Everyday question: “Is the water still high?” Same answer today as yesterday: “ Yes, has not moved an inch.” I am sorry that so many are being affected not only by inconvenience but through accidents with broken legs, cracked ribs are and scary dips into the cold St. Lawrence River. Suffice to say there are good stories, neighbors are helping neighbors, but now we are mid-June we are hoping the end is near.
River and High Water: Lynn McElfresh had a different article ready for June, but arriving to the high water gives us The Year of the Boots and I give High Water Updates. Kara Lynn Dunn also presents New River Projects.
Events: That time of year! Amy Kane Phelps provides Four Decades of Landmark! 17th Historic Cottage Tour, and get ready for 1000 Islands Charity Poker Run. Comes to Town.
History: Brian Johnson is back with Violet Johnson: A Wolfe Island Farmer’s Wife, Rex Ennis provides unique information in What Did It Take to Equip a Castle? And Robert Matthews shares another Did you Know? (Niagara to the Sea).
And want another recommendation for dinner? Gretchen Bambrick provides The Spoon and Brassie Restaurant: Home Away from Home.
Dan Lekander gives us TI Life Puzzle #26 for June 2017 and Marilyn K. Neulieb provides Wing’ed Beauty.
Marilyn K. Keulieb - Poets & Writers, INK Wing’ed Beauty
Marilyn K. Neulieb is a member of Poets & Writers, INK of Cape Vincent, N.Y. She was the 2015 runner-up in non-fiction at the Jefferson Community College North Country Writers Contest. Her work has been accepted by Christian Science Monitor, Mother Earth News, Ideals, Alternative Living, Home Power and many more. Living off the grid for close to four decades, surfaced her bent to write.
Amy Kane Phelps - Four Decades of Landmark! 17th Historic Cottage Tour
Amy Kane Phelps is a life-long “river rat”, having spent summers on the River since birth. She is a fourth generation Round Island descendant and fifth generation from Thousand Island Park, where she now spends her summers, wintering in Naples, Florida. Amy has been a member of the Thousand Island Park Landmark Society for six years and this is her second time Co-chairing the Cottage and Garden Tour. She also serves on the TIP Preservation Board and is a Trustee at the Thousand Islands Arts Center.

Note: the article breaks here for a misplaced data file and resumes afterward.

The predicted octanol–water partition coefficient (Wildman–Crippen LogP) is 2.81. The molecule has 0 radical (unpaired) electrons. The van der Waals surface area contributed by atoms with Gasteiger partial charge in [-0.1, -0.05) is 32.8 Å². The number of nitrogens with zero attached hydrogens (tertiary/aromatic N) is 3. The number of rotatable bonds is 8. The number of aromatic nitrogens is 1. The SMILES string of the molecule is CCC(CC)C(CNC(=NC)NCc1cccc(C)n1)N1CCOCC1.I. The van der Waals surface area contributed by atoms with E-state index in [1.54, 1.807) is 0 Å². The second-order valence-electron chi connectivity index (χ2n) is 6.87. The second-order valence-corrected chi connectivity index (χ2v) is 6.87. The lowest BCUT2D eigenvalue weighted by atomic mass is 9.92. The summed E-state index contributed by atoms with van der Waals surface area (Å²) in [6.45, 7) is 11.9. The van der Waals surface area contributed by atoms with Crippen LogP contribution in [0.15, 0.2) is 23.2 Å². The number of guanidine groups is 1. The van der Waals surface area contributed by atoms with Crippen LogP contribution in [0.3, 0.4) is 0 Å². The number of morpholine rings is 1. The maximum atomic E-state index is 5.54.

Bill Taylor passed away this month at 86 years old surrounded by Gwen and his children. Good friend and neighbor on Grindstone Island, Betsy Fitter, wrote, “Bill was a true River Rat. His mother Sis was from Clayton and she, and his father Peck, were very much a part of the Clayton business community including starting the Key Bank. From David Taylor’s recollection, Bill first came to the River in 1934 and even during his years at Cornell on his way to his law career, he found his way back to its shores.”
“Bill’s love of the River and Grindstone Island ran much deeper than just visiting. He and Gwen built a beautiful home, which they loved, and from which he could enjoy the sunsets and the passing boats of his neighbors and the Potters Beach brigade. To show his devotion to all things 1000 Islands he was a generous supporter of the Grindstone Island United Methodist Church, the Thousand Island Land Trust, Save the River, the Thousand Islands Art Center as well as other charitable organizations in the area…. We will surely miss him being here, miss his shared love of our special place on Grindstone and miss the model of resilience that he demonstrated with his determined presence in our lives. We all hope that Gwen and his family will find their way back to the Island, but until then, please join me in sending our thoughts and prayers to Gwen and the entire Taylor family. And may Bill walk without pain above us as we continue to “Gather By The River” with fond remembrances of him-a true Grindstoner.”